Negative group permissions

In the above example, the user-class permissions (r+w) were greater than the group-class (r), which were, in turn, greater than the other-class (nothing). This is the way things usually are, with the more specific class having at least as many rights as less specific classes. However, it doesn’t need to be that way. If an object is set as, for example, user: r, group: nothing and other: r, then everyone can read this file except members of the object’s group. This is an intentional feature of Linux permissions and does get used, albeit not very frequently. Where it might be useful is for building up a deny-list for a sensitive object so that certain untrustworthy programs cannot access it.

To support such scenarios, users should not be able to drop a group because they could then bypass access control enforced through negative group permissions. But could set-group executables be used to do so? A user could create a program, change its group to one of the user’s supplementary groups, and then run this program. When the program runs, its group will be the supplementary group and not the user’s primary group. Would that allow the user to drop the primary group and get access to an object its group would not allow?

Fortunately, it does not, because when the user logs in, their primary group is duplicated and added to the list of supplementary groups. When the set-group program runs, its group is indeed the supplementary group chosen, but the list of supplementary groups still includes the original primary group. So the operating system will still reject the access request because the group that is denied access is in the supplementary group list. However, if the code is running in a container, the situation is different.

Primary group is not duplicated in containers

The behaviour of duplicating a user’s primary group at login was introduced in the 4.4 BSD operating system released in 1994, and Linux takes a similar approach. However, Docker containers did not follow and while the primary group is set, this group is not duplicated in the list of supplementary groups. The Open Container Initiative created an interoperable standard for containers which does not explicitly say what containers should do here. Still, all the implementations I am aware of followed the example of Docker. Consequently, a program running in a container could drop its primary group. If negative group permissions are in use, the program would be able to violate the system’s access control policy.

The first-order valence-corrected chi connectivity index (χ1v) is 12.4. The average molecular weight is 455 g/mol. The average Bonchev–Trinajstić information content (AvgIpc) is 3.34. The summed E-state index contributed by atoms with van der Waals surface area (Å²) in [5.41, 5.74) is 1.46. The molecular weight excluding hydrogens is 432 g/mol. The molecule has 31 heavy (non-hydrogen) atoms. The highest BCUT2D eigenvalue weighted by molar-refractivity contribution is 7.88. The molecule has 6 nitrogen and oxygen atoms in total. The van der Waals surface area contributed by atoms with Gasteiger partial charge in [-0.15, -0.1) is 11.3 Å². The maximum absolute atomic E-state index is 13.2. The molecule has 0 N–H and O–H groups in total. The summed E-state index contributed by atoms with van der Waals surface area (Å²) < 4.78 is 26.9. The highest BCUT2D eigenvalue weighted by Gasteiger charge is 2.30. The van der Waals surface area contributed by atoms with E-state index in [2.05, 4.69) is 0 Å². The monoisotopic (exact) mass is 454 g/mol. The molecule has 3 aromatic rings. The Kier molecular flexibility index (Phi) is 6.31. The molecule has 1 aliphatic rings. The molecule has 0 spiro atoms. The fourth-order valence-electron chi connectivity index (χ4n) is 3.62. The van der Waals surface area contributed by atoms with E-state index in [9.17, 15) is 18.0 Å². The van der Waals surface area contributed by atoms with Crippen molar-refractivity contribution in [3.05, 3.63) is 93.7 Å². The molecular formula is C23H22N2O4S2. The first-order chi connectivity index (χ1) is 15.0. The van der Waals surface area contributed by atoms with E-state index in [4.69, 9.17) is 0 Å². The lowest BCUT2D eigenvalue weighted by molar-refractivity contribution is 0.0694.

Exploiting the vulnerability

If an attacker can run code in the container, they can create a set-group program with the group set to one of the supplementary groups. When this program runs, its group will be the supplementary group, and the list of supplementary groups will be that user’s supplementary groups. However, the user’s primary group will have been dropped. If the program accesses a file that has negative group permissions for the user’s primary group, it will be able to access the file in a way that the user was not supposed to, and so violate the intended permissions.

A demonstration of this vulnerability can be found in the video below, which uses the proof-of-concept code I’ve made available on Github. The container images I created are on Docker Hub, for both x86_64 and aarch64.

Mitigating the problem

I reported this vulnerability to Docker on 27 May 2022, but investigation of this vulnerability was passed onto the Moby project, since it affects multiple implementations of Linux containers and not just Docker. Developers of affected software have been working on patches that would fix the vulnerability and address the omission in the specification. Since the vulnerability only affects an access control feature that is not commonly used, the severity of the vulnerability has been assessed to be low and so the vulnerability can be discussed publicly while the mitigation work is underway.

Common Vulnerabilities and Exposures (CVE) IDs have been allocated to track this vulnerability as it relates to affected software packages. Why are there multiple CVE IDs? The Open Container Initiative Runtime Specification does not require the vulnerable behaviour but just is sufficiently ambiguous as to permit it. Even though, currently, all implementations of this specification are vulnerable, the CVE IDs are still associated with the vulnerable software rather than the specification. I hope the specification will also be revised to explicitly require that implementations enforce the correct behaviour. The CVE IDs allocated so far are: